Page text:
Traditional library selection is almost completely different from what selection needs to be today (in my opinion), and what selection will necessarily become after the Google-Publisher agreement is implemented, and when open archives begin to really take off. Traditional library selection has always been based on the principle of *inclusion,* i.e. the decision to *include* a resource into the local collection because it will be found useful to my local patrons, and I also determine that it will be useful enough that it will be worth spending the institution’s money to purchase the resource, process it, catalog it, perhaps preserve it, and so on. Even when people try to donate books for free, they are very often surprised that their books are not selected because those books will not be found sufficiently useful for the patrons, e.g. all duplicates, or on a topic nobody else cares about, or any of a thousand other reasons.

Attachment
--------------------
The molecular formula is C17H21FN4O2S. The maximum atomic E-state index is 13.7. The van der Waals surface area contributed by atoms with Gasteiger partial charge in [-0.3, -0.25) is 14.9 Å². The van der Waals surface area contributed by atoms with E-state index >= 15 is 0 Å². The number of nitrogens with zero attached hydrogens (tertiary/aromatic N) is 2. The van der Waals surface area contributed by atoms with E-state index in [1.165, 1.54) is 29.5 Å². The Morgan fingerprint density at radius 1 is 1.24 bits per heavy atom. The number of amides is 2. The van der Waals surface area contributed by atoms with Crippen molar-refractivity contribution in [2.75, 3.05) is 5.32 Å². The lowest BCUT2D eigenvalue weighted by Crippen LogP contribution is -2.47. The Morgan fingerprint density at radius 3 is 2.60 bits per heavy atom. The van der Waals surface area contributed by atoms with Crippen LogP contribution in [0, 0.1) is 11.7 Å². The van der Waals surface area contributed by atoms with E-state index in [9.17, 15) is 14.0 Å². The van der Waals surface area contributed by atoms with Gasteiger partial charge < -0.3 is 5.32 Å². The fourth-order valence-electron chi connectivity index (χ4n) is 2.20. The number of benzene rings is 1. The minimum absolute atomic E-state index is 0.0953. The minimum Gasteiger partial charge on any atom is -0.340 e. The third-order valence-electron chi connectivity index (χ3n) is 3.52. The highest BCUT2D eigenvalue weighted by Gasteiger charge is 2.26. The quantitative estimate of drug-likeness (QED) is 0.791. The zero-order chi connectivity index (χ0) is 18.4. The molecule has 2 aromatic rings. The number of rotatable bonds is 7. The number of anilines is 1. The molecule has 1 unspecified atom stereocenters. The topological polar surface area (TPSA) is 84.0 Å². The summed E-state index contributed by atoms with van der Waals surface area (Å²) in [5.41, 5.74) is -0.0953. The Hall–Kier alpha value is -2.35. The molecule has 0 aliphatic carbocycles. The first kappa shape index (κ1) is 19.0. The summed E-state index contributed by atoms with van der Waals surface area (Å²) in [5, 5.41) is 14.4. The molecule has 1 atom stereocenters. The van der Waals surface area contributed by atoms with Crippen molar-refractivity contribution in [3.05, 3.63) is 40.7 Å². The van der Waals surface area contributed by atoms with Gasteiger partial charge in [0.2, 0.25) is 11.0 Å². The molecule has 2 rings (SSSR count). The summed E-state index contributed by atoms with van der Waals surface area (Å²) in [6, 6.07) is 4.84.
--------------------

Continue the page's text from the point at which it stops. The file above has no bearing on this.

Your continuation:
Selecting something for a library’s collection has “never meant” that it is necessarily a *better* resource than others out there, or that the actual selector agrees with two words out of it, or even if the resource is full of absolute lies. We must recognize that there are plenty of lies in libraries now: older materials where the information has become obsolete (e.g. books on surgery from 1880), or because even though they are full of lies, we believe they are still necessary for the patrons. In this regard, I think of the works of the Marquis de Sade, or the Protocols of the Elders of Zion. The purpose of a collection is to serve the needs of its patrons, and not to reflect the morals and opinions of the librarian. That would be censorship. (Although in some countries where librarians follow other ethics, something like this would be considered more like “social protection”)